Amateurs by 1907 were numerous, and intrusive, and many of them backward technically. Electrical World took notice of a policeman’s son in Washington who jammed the Navy Yard and harassed professional operators. From New York Lee De Forest thundered that the lad typified ‘the ubiquitous amateur with his high-school Ruhmkorf coil’ (pictured), who was not only a vandal but a slovenly practitioner of outdated and disruptive arts. Roving detectives were needed, and robust legislation at the Federal level. Improper damping was causing chaos, he foamed. Communications must be limited to the sustained oscillation methods. “The day of the barbarous spark discharge is numbered,” he prophesied, “and the sooner it is classed with the filings coherer the better.”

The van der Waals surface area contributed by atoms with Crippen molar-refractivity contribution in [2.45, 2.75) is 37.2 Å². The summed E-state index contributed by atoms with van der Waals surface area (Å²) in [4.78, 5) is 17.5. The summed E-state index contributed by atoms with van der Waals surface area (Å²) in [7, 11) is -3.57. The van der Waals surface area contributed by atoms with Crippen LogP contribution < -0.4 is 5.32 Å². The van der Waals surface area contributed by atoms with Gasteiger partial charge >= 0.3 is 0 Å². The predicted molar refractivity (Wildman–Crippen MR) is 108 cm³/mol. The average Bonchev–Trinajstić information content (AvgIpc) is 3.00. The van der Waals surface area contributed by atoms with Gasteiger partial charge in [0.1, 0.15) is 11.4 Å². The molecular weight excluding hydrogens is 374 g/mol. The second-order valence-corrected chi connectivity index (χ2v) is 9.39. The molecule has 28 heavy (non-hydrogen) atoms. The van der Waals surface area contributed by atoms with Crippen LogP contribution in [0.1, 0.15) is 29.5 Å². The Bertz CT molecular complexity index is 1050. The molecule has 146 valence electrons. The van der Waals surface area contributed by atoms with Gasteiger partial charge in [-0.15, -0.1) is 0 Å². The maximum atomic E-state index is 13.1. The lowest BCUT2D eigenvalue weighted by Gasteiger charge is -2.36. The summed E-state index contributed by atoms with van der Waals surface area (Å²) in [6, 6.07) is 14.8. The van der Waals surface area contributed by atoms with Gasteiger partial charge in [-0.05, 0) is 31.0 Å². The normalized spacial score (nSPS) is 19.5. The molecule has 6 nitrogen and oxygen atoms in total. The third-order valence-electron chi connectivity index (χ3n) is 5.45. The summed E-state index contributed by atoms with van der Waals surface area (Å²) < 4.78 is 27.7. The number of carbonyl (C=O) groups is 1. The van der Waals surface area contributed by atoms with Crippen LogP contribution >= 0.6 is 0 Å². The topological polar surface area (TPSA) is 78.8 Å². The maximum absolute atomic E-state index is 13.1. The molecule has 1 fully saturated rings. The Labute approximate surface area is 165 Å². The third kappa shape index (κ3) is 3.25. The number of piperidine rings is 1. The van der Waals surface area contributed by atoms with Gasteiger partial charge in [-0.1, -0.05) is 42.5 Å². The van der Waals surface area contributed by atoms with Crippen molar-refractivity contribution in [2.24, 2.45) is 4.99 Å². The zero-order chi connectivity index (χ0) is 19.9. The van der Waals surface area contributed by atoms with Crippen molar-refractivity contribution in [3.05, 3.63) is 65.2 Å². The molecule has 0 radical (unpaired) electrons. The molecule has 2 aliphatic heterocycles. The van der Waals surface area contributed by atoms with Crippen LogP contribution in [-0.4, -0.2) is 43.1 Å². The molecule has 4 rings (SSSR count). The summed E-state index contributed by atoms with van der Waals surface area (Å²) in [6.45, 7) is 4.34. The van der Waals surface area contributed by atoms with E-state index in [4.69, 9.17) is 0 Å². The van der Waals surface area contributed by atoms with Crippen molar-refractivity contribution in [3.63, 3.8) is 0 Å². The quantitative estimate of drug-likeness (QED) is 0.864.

Says who: Lee De Forest, “Interference with Wireless Messages,” Electrical World (June 22, 1907) XLIX, 25: 1270.
Picture source, forum page, Model T Ford Club of America. Heinrich Daniel Ruhmkorff was a German instrument maker, d. 1877, who commercialized at mid-century earlier iterations of the induction coil. This model is probably a Ford variant. Amateurs cannibalized these routinely for spark gap transmitters. The resulting signal was a wideband splatter.